Firefighters put their lives on the line to save everyday Americans from fires, no matter how dangerous the structures are. Aside for the risk of burns and suffocation, firefighters also risk exposure to deadly toxins. Some of these “forever chemicals” can cause long-term damage to firefighters’ bodies.
Forever chemicals are poly-fluoroalkyl substances. These chemicals can accumulate in the human body and lead to life-threatening health conditions. These chemicals do not break down in our bodies or the environment. It is said that even newborn babies have PFAS in their blood.
Recently, a study was conducted by the International Journal of Environmental Research and Public Health. In the study, they compared the levels of nine forever chemicals in volunteer firefighters and the general population. It has been found that 95% of the U.S. population has PFAS in their bodies. However, firefighters have a heightened exposure to the forever chemicals because of their protective gear and other materials. Associate professor from Rutgers School of Public Health, Judith Graber, says “More than 95 percent of the U.S. population have these chemicals to some degree in their bodies, but firefighters have heightened exposure to PFAS through their protective gear and fire suppression foam and the burning materials they encounter that release particles, which can be inhaled or settle on gear and skin.”
Toxic poisoning and inhalation
Firefighters who have inhaled or been exposed to PFAS may suffer from a range of health conditions including cardiovascular diseases and cancers. The study found that firefighters are exposed to two chemicals which are perfluorododecanoic acid (PFDoA) and perfluorodecanoic acid (PFDA). The first chemical has been found in 80% of firefighters and has not commonly been found in the general public. It was also found that the number of years a firefighter was in service contributed to the level of chemicals found in their system.
Volunteer firefighters make up about 65% of the country’s fire service. They are always on call, and this means they may be exposed to these chemicals more than career firefighters. Since the main goal of a firefighter is to combat and extinguish a fire, the protective clothing and equipment were considered safe when facing a fire. However, this equipment may also be poisoning firefighters in the long term. Now that the research is out, there needs to be changes in gear and equipment. More research may be needed to determine the exact cause of exposure but our firefighters should be protected at all times.
The general public is at risk of injury from PFAS, too
Exposure to PFAS can be from everyday items like carpeting and electronics. These forever chemicals are found everywhere around us which is why so much of the population has experienced some sort of exposure. One of the most shocking findings of the study is that up to 110 million people may have been exposed to these PFAS through tainted drinking water found across 49 different states.
These PFAS can lead to various health conditions like:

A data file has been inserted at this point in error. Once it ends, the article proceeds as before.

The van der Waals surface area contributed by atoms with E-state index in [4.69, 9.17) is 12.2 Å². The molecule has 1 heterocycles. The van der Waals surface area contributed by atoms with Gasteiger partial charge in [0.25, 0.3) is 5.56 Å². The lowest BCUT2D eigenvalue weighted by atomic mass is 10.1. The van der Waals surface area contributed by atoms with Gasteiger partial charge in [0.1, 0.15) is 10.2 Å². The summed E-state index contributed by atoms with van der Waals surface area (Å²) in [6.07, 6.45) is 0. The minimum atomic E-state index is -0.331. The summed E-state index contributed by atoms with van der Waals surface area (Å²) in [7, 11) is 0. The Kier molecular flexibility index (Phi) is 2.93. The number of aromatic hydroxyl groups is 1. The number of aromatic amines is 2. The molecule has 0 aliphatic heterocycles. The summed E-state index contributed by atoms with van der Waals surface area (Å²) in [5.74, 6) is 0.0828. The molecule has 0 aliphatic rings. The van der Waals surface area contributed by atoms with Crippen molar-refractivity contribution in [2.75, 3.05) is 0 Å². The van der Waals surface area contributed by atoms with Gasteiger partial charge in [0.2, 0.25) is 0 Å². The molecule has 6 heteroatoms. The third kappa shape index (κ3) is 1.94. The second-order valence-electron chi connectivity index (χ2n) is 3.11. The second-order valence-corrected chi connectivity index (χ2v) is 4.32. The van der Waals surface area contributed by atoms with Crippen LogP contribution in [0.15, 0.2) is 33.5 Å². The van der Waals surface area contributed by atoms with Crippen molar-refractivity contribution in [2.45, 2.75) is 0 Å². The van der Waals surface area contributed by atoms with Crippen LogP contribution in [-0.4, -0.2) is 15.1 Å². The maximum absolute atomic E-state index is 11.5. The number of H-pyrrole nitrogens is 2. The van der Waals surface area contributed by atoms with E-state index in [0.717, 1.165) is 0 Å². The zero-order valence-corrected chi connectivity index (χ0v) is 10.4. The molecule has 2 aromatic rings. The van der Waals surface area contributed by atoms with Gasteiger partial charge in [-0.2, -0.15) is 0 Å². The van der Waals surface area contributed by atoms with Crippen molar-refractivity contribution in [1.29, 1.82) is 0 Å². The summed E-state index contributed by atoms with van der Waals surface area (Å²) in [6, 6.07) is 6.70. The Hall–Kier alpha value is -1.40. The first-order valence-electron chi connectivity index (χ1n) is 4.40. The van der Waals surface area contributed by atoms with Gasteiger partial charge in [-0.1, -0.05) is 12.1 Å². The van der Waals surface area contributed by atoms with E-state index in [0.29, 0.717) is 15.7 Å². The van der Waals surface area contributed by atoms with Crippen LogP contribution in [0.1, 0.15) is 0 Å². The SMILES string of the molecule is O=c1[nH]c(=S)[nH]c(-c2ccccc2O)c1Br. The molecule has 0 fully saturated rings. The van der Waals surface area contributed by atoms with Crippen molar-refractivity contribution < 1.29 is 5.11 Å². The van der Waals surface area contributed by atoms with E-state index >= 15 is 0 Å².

- Reproductive problems
- Low birth weight
- Kidney, liver, testicular, and pancreatic cancer
- Increased cholesterol
- Weight gain in children
- Endocrine disruption
- Weakened childhood immunity
Although contaminate drinking water is one way to be exposed, there are many others. The most common places that have PFAS are:
- Personal care products and cosmetics
- Clothes that are stain or water repellent
- Teflon and nonstick cookware
- Stain-resistant furniture and carpets
- Wrappers for baked goods and fast food.
What is being done to protect people from harm?
The Environmental Protection Agency has not done nearly enough to combat PFAS contamination. They have not set a legal limit for PFAS in tap water and have no plan in place to reduce exposure to PFAS. The Food and Drug Administration does not feel that PFAS is a concern, and so has done nothing to combat them.
Military sites have been known to have PFAS for decades, and are now working to rectify this grave error – yet the Pentagon has blocked the release of recommendations and reports on the topic. Congress, on the other hand, has stepped up and passed a bill to limit PFAS in drinking water and end the military’s use of PFAS. They have also considered firefighters and the bill has called to end the use of PFAS in firefighting foam.
Who is liable for PFAS exposure?
Determining liability is not simple, as there are a range of potentially liable parties and entities. Manufacturers of dangerous products are partly to blame, as are industrial facilities.
However, if a place knowingly exposes visitors to PFAS, you may be able to file a premises liability claim. Employees may be entitled to workers’ compensation if exposure leads to an illness. Bailey & Greer has experience handling water contamination claims, and can help you find the right path forward if you suffered an illness or injury related to PFAS exposure.
If you have been exposed to PFAS as a first responder, you have options. You should not be left with a lifetime of medical conditions for simply helping your community. Contact Bailey & Greer, PLLC today at 901-475-7434, or via our contact form to schedule a consultation in Memphis or Jackson.
As founder of Bailey & Greer, R. Sadler Bailey has battled his fair share of insurance giants and wrongdoers and has achieved numerous multimillion-dollar results for the victims of catastrophic injuries and their families. What’s more, he has been involved in more than 40 appellate court decisions affecting Tennessee personal injury law, including many landmark appearances before the Tennessee Supreme Court.
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